7th NEW JERSEY SOLDIER’S STENCIL: DIED OF WOUNDS RECEIVED AT GETTYSBURG ON JULY 2, 1863

$495.00 SOLD

Quantity Available: None

Item Code: 2022-369

This stencil was excavated and shows some creases and corrosion but the soldier’s name and hometown are clear: “OWEN S. CLARK / Cape Island / N. J.” Cape Island was the former name of modern Cape May, N.J., with the original “island” designation deriving from its separation from the mainland by a creek, with the name changed in 1875 as the community expanded from village to borough and to city.

Clark was born 18 December 1840 to John and Ann L. Clark, and seems to have had an older brother, David (b. 1838) and younger brother, Jesse (b. 1842.) His father apparently died by the 1850 census, which indicates the family was broken up to live with relatives in Galloway, NJ: Ann Clark living with son Jesse in the household of Daniel Leids, likely her grandfather; David with Jesse Leeds (Ann’s father;) and, Owen in the household of Micajah and Elizabeth Smith, whose connection we do not know. Ann died in 1856. The boys probably continued with their relatives for some time.

Owen enlisted for three years at age 21 at Trenton, NJ. in Co. A of the 7th New Jersey on 8/23/61. The regiment was fully organized by the beginning of September, but understrength. Nevertheless, seven companies were rushed to the front Sept. 19 and the remaining three in October. In December it was brigaded with the 5th, 6th and 8th NJ in Hooker’s Division as the Third Brigade, though informally known as the 2nd New Jersey Brigade, and in March 1862 they became part of the 3rd Army Corps. On the Peninsula the regiment fought at Williamsburg, taking heavy casualties, and saw action also at Fair Oaks, Savage Station, Glendale and Malvern Hill, and later saw action at Groveton, Second Bull Run, and Chantilly and then at Fredericksburg. At Chancellorsville in May 1863 it lost 6 killed, 43 wounded and 4 missing.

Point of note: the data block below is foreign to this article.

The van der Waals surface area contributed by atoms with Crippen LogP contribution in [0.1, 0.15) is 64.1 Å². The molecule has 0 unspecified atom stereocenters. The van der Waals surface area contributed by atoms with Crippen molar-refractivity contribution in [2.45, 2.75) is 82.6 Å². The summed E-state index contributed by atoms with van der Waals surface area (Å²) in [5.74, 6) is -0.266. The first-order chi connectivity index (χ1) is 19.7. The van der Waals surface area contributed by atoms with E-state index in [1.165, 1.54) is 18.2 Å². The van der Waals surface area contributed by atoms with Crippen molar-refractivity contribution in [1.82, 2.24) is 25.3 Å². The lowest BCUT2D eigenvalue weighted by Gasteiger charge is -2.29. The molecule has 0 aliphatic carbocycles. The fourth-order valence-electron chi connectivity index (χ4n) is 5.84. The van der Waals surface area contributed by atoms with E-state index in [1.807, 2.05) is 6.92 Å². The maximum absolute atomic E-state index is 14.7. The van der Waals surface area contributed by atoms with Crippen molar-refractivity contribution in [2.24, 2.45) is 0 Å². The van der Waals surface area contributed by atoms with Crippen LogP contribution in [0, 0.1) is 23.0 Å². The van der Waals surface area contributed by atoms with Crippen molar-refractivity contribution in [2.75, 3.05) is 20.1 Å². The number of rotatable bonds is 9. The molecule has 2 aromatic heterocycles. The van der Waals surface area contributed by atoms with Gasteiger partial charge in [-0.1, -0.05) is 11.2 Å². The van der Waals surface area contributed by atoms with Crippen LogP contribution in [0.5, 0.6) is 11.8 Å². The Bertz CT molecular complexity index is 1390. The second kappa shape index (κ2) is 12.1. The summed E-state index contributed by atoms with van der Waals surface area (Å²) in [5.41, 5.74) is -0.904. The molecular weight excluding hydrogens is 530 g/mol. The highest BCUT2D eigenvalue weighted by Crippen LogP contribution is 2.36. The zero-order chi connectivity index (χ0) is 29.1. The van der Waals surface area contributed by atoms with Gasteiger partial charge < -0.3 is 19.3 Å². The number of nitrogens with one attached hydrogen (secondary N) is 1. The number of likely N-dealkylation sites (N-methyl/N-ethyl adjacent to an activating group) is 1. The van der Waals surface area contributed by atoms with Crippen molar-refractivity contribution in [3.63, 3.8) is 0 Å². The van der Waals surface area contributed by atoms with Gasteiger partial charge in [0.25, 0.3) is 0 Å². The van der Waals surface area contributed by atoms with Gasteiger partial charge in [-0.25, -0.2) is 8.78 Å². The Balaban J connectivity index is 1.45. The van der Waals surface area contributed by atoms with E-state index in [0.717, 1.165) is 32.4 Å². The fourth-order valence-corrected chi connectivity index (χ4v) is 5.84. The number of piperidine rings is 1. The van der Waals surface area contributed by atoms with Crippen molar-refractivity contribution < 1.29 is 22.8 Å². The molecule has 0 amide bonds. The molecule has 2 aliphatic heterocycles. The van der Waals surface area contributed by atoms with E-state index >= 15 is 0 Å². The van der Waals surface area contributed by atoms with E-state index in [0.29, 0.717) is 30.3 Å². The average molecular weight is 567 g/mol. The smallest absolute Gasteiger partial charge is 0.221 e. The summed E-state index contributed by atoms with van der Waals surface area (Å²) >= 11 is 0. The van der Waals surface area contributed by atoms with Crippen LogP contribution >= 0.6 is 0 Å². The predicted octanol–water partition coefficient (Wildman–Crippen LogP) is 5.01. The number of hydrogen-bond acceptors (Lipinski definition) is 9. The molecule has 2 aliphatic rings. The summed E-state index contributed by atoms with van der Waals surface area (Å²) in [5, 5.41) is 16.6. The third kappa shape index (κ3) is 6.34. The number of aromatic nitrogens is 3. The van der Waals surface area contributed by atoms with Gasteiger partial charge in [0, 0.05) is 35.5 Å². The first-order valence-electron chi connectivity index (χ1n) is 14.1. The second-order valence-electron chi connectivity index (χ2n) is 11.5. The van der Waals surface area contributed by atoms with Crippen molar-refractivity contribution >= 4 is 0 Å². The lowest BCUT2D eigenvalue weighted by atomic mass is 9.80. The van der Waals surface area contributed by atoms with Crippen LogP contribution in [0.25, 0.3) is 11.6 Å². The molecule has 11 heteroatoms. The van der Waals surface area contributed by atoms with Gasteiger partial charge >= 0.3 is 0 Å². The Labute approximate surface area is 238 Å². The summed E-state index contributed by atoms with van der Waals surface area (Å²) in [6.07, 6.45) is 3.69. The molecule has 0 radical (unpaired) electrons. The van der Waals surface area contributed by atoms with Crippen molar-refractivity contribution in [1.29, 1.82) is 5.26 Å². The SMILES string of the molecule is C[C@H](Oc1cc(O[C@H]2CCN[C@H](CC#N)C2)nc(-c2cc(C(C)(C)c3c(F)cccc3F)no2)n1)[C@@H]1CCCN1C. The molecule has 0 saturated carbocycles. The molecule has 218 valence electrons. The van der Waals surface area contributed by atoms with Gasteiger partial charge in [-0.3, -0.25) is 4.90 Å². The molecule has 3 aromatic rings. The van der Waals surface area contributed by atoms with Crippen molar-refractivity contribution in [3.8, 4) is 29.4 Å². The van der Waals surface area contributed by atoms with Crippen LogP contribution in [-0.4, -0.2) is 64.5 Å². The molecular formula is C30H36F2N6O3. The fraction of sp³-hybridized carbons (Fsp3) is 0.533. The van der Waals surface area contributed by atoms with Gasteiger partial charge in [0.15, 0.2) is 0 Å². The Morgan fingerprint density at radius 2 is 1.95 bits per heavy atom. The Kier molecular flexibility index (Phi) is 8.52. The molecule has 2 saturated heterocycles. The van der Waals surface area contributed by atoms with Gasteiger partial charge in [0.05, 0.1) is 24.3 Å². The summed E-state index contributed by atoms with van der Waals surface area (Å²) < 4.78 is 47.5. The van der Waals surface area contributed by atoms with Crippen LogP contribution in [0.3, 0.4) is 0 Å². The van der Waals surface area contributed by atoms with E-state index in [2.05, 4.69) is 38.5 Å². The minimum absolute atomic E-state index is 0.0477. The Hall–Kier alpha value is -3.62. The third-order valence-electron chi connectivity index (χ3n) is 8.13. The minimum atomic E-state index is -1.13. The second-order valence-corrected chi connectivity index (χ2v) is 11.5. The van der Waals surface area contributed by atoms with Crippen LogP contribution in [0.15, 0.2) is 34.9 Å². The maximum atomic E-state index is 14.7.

At Gettysburg the regiment carried 331 men onto the field and was involved in Sickles’s misguided creation of a salient by pushing his corps forward on July 2 and was in the heavy fighting when Longstreet attacked, losing 15 killed, 86 wounded and 6 missing. The mortally wounded included the regiment’s Colonel and Owen Clark, who was wounded in the leg (by one report, in both legs.) He was evacuated to Baltimore where he was placed in “West’s Buildings” of the General Hospital, six warehouses converted to hospital use with a capacity of about 400 beds. He died there on July 20 when his wound hemorrhaged and was buried the next day in Baltimore’s Loudon Park Cemetery.

He was later reinterred in the Smithville Burial Ground in Smithville, Atlantic County, NJ., likely at the instigation of his two brothers, who seem to have served in the army also: Jesse in the 57th NY, where he, too, suffered a leg wound; and, David in the 2nd NJ Cavalry. There is research yet to be done that might flesh out a very interesting, if somewhat sad, history. David died in 1881 and Jesse in 1898.

The condition of the stencil is quite good, excavated, with green and gray tones, but the lettering is clear with just slight corrosion on “Cl” of his last name and “a” in Island. New Jersey Civil War material is scarce and sought after. That he was a casualty at Gettysburg makes this especially scarce.

Accompanied by records from the National Archives.  [sr] [ph:L]

~~~~~~~~~~~~~~~~~~~~~~~~~~~~~~~~~~~

THIS ITEM, AS WITH ALL OTHER ITEMS AVAILABLE ON OUR WEB SITE,

MAY BE PURCHASED THROUGH OUR LAYAWAY PROGRAM.

CLICK HERE FOR OUR POLICIES AND TERMS.

THANK YOU!

Inquire About 7th NEW JERSEY SOLDIER’S STENCIL: DIED OF WOUNDS RECEIVED AT GETTYSBURG ON JULY 2, 1863

should be empty

featured item

CAVALRY OFFICER’S SABRE IDENTIFIED TO CAPTAIN MARCUS A. MOORE, 1ST MASSACHUSETTS CAVALRY

Manufactured: Newark, NJ Maker: Sauerbier, Henry Year: Early Civil War Model: Model 1840 transitional with 1860 style grip Size: 34.2 inch blade, 1.17 wide, .353 thick This sword has all true Type 1 features with the exception of the Model 1860 style… (870-159). Learn More »

Upcoming Events

21
May

June 25-26th: 49TH ANNUAL GETTYSBURG CIVIL WAR COLLECTORS' SHOW Learn More »

Instagram